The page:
Question of the week: Does Leviticus condemn Golden-doodles?
Short answer = yes. A couple of weeks ago we talked about how dry Leviticus was to read, and suggested that any future references to this part of the Old Testament would likely be left on the cutting room floor. It’s still really dry. But we ran across some interesting observations that we want to share this week.
- Why so many rules? Leviticus is full of specific rules for behavior and activities. At the time, the Jewish nation was settled in the midst of the rabble-rousing Canaanites. The rules were designed to make sure that the Israelites remained ‘different’ from all their neighbors. That is the reason for dietary restrictions, not working on Sunday, and … circumcision.
But then there’s Leviticus 19:19. You shall not let your animals breed with a different kind; you shall not sow your field with two kinds of seed; nor shall you put on a garment made of two different materials.
- What’s this about? These mixing restrictions are a little more difficult to get your mind around. One explanation the 3BT research staff found was that the mixing of animals was an attempt by man to interfere with God’s plan. Fair enough. Doodles would not have been approved.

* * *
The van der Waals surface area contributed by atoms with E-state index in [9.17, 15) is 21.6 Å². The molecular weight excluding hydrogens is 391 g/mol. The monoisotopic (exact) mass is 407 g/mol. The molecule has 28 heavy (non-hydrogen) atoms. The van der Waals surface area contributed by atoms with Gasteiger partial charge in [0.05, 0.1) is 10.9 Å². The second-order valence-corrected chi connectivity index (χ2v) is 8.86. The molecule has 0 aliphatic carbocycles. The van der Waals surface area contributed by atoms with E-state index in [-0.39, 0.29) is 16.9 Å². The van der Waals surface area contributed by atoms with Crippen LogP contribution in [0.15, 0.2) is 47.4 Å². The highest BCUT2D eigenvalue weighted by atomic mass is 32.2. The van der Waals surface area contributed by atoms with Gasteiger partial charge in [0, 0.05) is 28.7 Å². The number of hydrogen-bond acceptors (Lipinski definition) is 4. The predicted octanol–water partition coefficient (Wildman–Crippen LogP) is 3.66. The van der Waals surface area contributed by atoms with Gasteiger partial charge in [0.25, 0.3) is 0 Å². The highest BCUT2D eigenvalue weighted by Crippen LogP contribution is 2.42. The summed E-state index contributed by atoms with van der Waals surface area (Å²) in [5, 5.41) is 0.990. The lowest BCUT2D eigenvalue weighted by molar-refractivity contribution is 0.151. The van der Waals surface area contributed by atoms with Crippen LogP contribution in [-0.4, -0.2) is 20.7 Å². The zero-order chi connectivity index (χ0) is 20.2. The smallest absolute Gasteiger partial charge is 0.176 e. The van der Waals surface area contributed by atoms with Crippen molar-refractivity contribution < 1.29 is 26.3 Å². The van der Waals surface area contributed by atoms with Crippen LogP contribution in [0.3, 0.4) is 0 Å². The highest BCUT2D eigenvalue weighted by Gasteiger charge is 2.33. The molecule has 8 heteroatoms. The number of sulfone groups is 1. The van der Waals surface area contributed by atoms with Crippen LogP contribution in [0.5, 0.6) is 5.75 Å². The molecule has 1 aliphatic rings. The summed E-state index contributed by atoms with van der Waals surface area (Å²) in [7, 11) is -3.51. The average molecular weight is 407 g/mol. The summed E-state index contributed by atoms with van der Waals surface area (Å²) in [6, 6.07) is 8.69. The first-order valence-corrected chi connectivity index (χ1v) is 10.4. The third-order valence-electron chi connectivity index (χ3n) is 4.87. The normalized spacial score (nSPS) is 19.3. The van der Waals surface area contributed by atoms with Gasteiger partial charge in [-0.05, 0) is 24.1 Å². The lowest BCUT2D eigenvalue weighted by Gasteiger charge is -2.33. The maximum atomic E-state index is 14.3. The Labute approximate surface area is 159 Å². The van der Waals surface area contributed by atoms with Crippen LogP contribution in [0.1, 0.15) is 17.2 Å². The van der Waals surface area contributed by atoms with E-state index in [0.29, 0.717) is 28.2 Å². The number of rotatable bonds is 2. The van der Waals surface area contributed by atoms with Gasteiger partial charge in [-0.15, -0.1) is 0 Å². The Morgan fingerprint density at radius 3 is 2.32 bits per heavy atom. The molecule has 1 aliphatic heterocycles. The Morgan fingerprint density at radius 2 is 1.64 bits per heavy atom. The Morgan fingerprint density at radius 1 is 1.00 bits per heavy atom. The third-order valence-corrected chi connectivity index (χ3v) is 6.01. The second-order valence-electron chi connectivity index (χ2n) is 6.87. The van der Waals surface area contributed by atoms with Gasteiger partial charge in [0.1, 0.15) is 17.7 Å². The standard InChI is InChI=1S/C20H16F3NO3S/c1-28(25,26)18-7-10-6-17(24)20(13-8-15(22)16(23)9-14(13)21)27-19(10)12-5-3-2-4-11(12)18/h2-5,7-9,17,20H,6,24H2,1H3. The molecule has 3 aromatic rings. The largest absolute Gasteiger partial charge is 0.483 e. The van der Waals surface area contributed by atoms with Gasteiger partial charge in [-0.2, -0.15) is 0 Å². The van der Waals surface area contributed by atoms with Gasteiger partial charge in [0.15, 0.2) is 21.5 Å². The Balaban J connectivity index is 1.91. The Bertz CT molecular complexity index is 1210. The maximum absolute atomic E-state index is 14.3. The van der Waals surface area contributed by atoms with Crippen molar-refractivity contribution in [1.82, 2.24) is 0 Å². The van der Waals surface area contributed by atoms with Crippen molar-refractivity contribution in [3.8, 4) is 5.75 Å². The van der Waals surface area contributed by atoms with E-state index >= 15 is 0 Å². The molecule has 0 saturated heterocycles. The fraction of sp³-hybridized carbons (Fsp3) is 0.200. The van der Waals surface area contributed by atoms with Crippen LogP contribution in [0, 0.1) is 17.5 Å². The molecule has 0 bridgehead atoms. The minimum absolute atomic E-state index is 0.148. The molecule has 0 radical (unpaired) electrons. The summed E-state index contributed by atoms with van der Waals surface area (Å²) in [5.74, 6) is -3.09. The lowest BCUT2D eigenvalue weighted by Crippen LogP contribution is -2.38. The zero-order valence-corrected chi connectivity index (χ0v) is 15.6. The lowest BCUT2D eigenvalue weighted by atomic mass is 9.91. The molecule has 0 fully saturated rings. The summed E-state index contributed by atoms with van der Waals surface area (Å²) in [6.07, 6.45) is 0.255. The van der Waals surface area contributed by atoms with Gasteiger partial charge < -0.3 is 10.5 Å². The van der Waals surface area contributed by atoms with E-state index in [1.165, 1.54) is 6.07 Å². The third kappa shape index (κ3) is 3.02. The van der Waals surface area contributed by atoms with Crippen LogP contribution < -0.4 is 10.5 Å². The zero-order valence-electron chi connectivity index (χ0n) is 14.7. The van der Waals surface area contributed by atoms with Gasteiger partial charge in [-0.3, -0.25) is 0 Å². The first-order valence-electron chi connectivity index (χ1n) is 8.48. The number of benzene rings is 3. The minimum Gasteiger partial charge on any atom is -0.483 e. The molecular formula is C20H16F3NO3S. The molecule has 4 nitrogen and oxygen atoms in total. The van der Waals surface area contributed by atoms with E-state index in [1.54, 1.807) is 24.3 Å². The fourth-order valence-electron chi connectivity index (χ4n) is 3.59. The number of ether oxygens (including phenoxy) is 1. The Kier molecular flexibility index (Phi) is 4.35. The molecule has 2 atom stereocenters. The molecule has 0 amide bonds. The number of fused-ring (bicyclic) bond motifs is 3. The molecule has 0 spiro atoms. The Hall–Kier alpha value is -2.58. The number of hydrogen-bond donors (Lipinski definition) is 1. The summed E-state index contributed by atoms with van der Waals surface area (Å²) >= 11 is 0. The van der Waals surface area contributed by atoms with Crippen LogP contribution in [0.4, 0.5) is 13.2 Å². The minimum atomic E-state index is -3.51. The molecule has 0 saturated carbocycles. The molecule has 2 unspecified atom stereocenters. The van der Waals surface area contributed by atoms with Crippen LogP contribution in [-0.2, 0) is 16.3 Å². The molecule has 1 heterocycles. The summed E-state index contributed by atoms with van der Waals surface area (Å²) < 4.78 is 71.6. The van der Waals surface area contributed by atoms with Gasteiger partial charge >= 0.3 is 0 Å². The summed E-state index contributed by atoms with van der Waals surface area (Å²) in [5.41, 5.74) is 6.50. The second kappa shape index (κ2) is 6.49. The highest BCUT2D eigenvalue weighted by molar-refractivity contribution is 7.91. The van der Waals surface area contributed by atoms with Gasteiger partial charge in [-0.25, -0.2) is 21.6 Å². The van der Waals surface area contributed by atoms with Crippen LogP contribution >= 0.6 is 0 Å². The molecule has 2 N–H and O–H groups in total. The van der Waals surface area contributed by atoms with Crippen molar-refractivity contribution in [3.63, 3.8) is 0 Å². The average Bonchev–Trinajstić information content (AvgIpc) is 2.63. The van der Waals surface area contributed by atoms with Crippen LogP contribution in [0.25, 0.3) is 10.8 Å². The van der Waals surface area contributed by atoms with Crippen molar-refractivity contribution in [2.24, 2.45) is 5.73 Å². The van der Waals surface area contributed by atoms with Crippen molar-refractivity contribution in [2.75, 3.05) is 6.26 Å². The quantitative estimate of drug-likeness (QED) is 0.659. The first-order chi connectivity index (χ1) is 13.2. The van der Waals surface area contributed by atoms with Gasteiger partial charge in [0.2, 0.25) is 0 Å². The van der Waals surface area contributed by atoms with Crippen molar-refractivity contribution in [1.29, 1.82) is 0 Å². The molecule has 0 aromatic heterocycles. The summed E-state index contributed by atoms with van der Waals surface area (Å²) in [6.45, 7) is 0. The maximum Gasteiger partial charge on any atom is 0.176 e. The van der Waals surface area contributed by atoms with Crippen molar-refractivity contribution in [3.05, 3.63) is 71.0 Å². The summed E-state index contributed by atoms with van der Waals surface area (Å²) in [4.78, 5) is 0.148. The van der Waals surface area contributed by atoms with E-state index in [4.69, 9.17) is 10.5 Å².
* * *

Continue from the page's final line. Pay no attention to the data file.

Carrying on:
- Regarding mixing of materials, one explanation we found was that wool was thetraditional fabric of the Jewish herder tribe, while linen was cloth favored by Egyptians. Not a good match.
Conundrum. But the research staff did not come across anything definitive at press time on these inter-mixing rules other than this was God’s law, and that was good enough. And … y’know, it is hard for the 21st century reader to go back into that time period, under those cultural conditions, and try to logically reconstruct it all. So we will leave it at that this week. Any help from the readership would be appreciated.
Next week: How (and when) did we get the 27 books of the New Testament?